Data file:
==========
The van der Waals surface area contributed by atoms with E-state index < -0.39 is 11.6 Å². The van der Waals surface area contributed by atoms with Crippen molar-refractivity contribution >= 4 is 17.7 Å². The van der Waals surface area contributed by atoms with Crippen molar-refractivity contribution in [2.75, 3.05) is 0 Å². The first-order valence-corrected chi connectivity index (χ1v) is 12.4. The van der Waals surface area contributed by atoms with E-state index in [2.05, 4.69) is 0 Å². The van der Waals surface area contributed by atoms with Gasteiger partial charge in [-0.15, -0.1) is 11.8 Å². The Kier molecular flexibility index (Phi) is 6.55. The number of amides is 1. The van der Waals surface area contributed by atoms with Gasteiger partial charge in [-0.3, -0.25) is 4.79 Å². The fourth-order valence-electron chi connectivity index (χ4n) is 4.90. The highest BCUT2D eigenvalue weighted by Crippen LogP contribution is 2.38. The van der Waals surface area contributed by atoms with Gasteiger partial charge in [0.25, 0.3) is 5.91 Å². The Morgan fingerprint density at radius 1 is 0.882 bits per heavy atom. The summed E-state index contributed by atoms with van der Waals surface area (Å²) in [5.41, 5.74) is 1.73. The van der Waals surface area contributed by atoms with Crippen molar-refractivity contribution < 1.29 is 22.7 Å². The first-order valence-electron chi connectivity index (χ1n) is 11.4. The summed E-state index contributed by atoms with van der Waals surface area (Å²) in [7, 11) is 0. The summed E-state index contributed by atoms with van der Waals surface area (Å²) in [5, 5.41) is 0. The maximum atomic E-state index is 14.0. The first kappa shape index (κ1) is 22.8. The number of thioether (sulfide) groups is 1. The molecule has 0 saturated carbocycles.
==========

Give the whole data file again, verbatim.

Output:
The van der Waals surface area contributed by atoms with E-state index < -0.39 is 11.6 Å². The van der Waals surface area contributed by atoms with Crippen molar-refractivity contribution >= 4 is 17.7 Å². The van der Waals surface area contributed by atoms with Crippen molar-refractivity contribution in [2.75, 3.05) is 0 Å². The first-order valence-corrected chi connectivity index (χ1v) is 12.4. The van der Waals surface area contributed by atoms with E-state index in [2.05, 4.69) is 0 Å². The van der Waals surface area contributed by atoms with Gasteiger partial charge in [-0.15, -0.1) is 11.8 Å². The Kier molecular flexibility index (Phi) is 6.55. The number of amides is 1. The van der Waals surface area contributed by atoms with Gasteiger partial charge in [-0.3, -0.25) is 4.79 Å². The fourth-order valence-electron chi connectivity index (χ4n) is 4.90. The highest BCUT2D eigenvalue weighted by Crippen LogP contribution is 2.38. The van der Waals surface area contributed by atoms with Gasteiger partial charge in [0.25, 0.3) is 5.91 Å². The Morgan fingerprint density at radius 1 is 0.882 bits per heavy atom. The summed E-state index contributed by atoms with van der Waals surface area (Å²) in [5.41, 5.74) is 1.73. The van der Waals surface area contributed by atoms with Crippen molar-refractivity contribution < 1.29 is 22.7 Å². The first-order valence-electron chi connectivity index (χ1n) is 11.4. The summed E-state index contributed by atoms with van der Waals surface area (Å²) in [7, 11) is 0. The summed E-state index contributed by atoms with van der Waals surface area (Å²) in [5, 5.41) is 0. The maximum atomic E-state index is 14.0. The first kappa shape index (κ1) is 22.8. The number of thioether (sulfide) groups is 1. The molecule has 0 saturated carbocycles.